The author's analysis is based on "the theoretical concept of cultural formation to understand the role of the black commercial culture in the development of a black urban community." Dancing in the Street starts with Motown's founding in the late 1950s and its dominance on the popular music charts in the mid-1960s and ends in 1973, when Motown left Detroit and its decline already had begun.
 
Besides Motown, African American Detroit of the late 1950s and 1960s produced a series of cultural, economic, political, religious and historical institutions such as the Broadside Press (one of the first black-owned publishing houses), the Concept East Theater (the first black theater company in the urban North), WCHB (the first radio station built, owned and operated by African Americans), the Booker T. Washington Trade Association (one of the largest chapters of the National Negro Business League) and the Dodge Revolutionary Union Movement which became the League of Revolutionary Black Workers.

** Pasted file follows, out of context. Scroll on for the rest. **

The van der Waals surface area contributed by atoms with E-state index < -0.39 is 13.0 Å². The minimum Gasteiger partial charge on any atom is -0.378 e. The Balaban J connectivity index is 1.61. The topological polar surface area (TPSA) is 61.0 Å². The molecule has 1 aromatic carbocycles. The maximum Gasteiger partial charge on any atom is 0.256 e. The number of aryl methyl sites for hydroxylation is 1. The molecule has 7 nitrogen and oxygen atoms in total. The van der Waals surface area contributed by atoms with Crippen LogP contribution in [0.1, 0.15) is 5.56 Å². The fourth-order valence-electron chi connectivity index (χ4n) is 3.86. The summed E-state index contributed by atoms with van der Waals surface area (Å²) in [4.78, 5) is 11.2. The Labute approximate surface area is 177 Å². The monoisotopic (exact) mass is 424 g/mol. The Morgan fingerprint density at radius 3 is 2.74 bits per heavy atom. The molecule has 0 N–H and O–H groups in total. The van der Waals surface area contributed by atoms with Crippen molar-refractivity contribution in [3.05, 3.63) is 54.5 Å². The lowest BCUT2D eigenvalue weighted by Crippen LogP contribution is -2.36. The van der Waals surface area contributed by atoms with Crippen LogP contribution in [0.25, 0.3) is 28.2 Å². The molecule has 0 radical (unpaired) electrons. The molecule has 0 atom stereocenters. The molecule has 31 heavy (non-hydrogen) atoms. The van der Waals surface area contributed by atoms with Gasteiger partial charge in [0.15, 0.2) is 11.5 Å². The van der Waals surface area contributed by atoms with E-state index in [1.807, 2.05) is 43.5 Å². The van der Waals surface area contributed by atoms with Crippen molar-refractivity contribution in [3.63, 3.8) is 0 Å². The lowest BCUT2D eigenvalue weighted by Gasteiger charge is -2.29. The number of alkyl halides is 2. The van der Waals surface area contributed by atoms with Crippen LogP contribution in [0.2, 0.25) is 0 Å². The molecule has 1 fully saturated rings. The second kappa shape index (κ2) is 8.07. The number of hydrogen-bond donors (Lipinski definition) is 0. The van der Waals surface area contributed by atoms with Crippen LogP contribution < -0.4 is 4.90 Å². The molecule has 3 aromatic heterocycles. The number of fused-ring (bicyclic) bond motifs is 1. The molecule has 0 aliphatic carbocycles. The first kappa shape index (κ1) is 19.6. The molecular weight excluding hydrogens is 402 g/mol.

The author writes that Berry Gordy Jr. was "extremely wary about affiliating his business with any organization or movement that might negatively influence his company's commercial success. Nevertheless, both Motown's music and its entrepreneurial acumen emerged from an urban black community that regularly asserted its "politics" through cultural and economic means." Like Nat King Cole, Gordy believed that "cause" music did not sell records and avoided it at all costs. But there are also exceptions such as Stevie Wonder's rendition of Bob Dylan's Blowin' in the Wind of 1966, Aretha Franklin's Respect of 1967, I Care about Detroit by Smokey Robinson and the Miracles from 1968 and Motown's hiring of Junius Griffin and and Ewart Abner in order to promote black causes. Motown vigilance is reflected in the fact that the company did not dare to let The Temptations sing the Whitfield song War, but gave it to the relatively unknown Edwin Starr. The song reached number one on the American pop charts in the summer of 1970.